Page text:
TLRs recognize and respond to conserved motifs termed pathogen-associated molecular patterns. TLRs are characterized by an extracellular leucine-rich repeat motif and an intracellular Toll/IL-1R domain. Triggering of TLRs by pathogen-associated molecular patterns initiates a series of intracellular signaling events resulting in an inflammatory immune response designed to contain and eliminate the pathogen. Vaccinia virus encodes immunoregulatory proteins, such as A52R, that can effectively inhibit intracellular Toll/IL-1R signaling, resulting in a diminished host immune response and enhancing viral survival. In this study, we report the identification and characterization of a peptide derived from the A52R protein (sequence DIVKLTVYDCI) that, when linked to the nine-arginine cell transduction sequence, effectively inhibits cytokine secretion in response to TLR activation. The peptide had no effect on cytokine secretion resulting from cell activation that was initiated independent of TLR stimulation. Using a mouse model of otitis media with effusion, administration of heat-inactivated Streptococcus pneumoniae into the middle ears of BALB/c mice resulted in a significant inflammatory response that was dramatically reduced with peptide treatment. The identification of this peptide that selectively targets TLR-dependent signaling may have application in the treatment of chronic inflammation initiated by bacterial or viral infections.

The innate immune system, involved in both the detection and control of infection, recognizes conserved motifs from pathogens termed pathogen-associated molecular patterns (PAMPs)3 (1, 2). TLRs recognize PAMPs, and their interaction triggers a series of intracellular signaling events that culminates in expression of cell surface molecules, secretion of proinflammatory cytokines, and induction of acquired immunity (2, 3, 4, 5, 6, 7, 8, 9). TLRs are characterized by an extracellular leucine-rich repeat motif and an intracellular Toll/IL-1R (TIR) domain. Pathogens are detected by the innate immune system, with recognition of the bacterial PAMPs LPS, CpG DNA, flagellin, and peptidoglycan mediated by TLR4, TLR9, TLR5, and TLR2, respectively (4, 10, 11, 12, 13). Recognition of viral infections are mediated primarily by TLR3 in response to viral dsRNA (14). Cell activation in response to different PAMPs involves a number of intracellular molecules common to all TLRs, including MyD88, members of the IL-1R-associated kinase (IRAK) proteins, TNFR-associated factor (TRAF)6, and NF-κB (1).

Vaccinia virus, a member of the poxvirus family, is a DNA virus that has been demonstrated to encode immunomodulatory proteins (15, 16, 17, 18). One of these proteins, A52R, has been shown to inhibit NF-κB activation following initiation of the TIR signaling cascade (15, 18). Recent studies have demonstrated that A52R inhibits TIR signaling and contributes to the virulence of vaccinia virus. Inhibition of TIR signaling by A52R is mediated by binding of the protein to both TRAF6 and IRAK2 (18).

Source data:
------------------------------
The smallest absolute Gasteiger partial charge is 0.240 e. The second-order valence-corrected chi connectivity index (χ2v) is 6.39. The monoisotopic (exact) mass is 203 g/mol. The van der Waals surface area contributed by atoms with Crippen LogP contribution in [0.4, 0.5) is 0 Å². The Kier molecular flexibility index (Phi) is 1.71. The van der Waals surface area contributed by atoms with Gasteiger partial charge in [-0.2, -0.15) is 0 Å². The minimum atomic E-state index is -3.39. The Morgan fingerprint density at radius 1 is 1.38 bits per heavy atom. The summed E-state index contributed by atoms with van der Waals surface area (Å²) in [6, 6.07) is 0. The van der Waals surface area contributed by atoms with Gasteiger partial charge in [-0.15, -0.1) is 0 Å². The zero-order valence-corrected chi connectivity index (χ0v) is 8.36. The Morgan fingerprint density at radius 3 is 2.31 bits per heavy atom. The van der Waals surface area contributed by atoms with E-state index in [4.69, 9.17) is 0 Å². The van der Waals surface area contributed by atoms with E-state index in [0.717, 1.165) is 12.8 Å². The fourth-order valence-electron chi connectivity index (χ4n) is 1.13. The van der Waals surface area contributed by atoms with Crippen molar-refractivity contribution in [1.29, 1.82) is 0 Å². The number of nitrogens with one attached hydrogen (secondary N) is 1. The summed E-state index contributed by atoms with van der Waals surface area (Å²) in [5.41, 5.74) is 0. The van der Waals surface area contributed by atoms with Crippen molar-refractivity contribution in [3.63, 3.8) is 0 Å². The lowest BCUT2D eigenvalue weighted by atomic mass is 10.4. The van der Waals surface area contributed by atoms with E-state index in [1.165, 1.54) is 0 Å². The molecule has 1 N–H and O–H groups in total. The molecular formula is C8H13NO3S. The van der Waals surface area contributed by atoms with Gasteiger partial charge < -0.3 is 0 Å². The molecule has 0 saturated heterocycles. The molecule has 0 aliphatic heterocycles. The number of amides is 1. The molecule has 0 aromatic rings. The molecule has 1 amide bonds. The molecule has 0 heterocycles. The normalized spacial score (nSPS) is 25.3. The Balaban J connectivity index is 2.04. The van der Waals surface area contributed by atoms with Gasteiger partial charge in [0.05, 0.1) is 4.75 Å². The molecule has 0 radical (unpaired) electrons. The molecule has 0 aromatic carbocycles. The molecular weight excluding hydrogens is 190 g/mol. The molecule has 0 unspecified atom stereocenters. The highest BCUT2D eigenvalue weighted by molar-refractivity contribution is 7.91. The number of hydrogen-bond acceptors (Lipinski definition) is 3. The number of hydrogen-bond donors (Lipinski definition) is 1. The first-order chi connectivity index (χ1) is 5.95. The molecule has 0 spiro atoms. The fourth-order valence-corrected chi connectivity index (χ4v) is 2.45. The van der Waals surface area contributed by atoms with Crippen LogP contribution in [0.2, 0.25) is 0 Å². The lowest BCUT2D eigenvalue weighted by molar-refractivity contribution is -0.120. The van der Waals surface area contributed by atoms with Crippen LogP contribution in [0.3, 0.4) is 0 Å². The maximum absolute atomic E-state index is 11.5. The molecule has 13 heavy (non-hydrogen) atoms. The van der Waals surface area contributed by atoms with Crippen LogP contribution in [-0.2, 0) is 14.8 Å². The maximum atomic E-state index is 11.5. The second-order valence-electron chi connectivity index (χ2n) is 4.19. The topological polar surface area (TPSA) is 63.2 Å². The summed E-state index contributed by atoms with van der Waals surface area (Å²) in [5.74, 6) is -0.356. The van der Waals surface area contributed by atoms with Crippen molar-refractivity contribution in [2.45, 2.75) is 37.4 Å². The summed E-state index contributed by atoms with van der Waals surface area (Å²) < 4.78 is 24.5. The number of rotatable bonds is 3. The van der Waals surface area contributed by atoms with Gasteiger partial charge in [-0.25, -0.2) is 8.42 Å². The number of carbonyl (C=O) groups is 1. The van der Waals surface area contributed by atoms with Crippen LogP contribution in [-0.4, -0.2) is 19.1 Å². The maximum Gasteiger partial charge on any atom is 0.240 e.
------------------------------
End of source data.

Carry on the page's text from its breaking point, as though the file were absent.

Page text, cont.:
In this study, we report the identification and characterization of a peptide, derived from the A52R protein, that significantly inhibits in vitro cytokine production in response to both bacterial and viral PAMPs. This peptide has characteristics consistent with a reagent that inhibits intracellular signaling triggered by TLR activation. Cytokine secretion induced by non-TLR stimulation was not inhibited by the peptide. The in vivo activity of this peptide was demonstrated by dramatically reducing middle ear inflammation in mice injected with heat-inactivated Streptococcus pneumoniae. We speculate that this peptide may have application in the treatment of this and other inflammatory conditions that result from ongoing TLR activation.

Peptides were synthesized containing an 11- to 18-aa sequence from the vaccinia virus A52R protein and a nine-residue arginine cell transduction sequence positioned at the C-terminal end to allow for cell internalization. Each peptide was constructed both with and without a FITC label. FITC-labeled peptides were used for FACS analysis. The peptides lacking the FITC label were used for in vitro inhibition assays and in vivo treatment studies.

Nuclease-resistant phosphorylated oligonucleotide was purchased from Oligos Etc., Inc. The sequence was 5′-TCCATGACGTTCCTGACGTT-3′ (CpG-oligodeoxynucleotide (ODN)) (19). Mouse IL-1α and TNF-α were purchased from R&D Systems. PMA and LPS were purchased from Sigma-Aldrich. The TLR ligands flagellin, zymosan, and poly(I:C) were purchased from InvivoGen. Cytokine assays were performed using assay kits purchased from R&D Systems. Heat-inactivated S. pneumoniae was the kind gift of Dr. T. DeMaria (Department of Otolaryngology, Ohio State University College of Medicine, Columbus, OH).

RAW264.7 (murine monocyte/macrophage) cells (American Type Culture Collection) were cultured at 37°C in a 5% CO2 humidified incubator and grown in DMEM (Invitrogen Life Technologies) supplemented with 10% (v/v) heat-inactivated FCS, 1.5 mM l-glutamine, 100 U/ml penicillin, and 100 μg/ml streptomycin.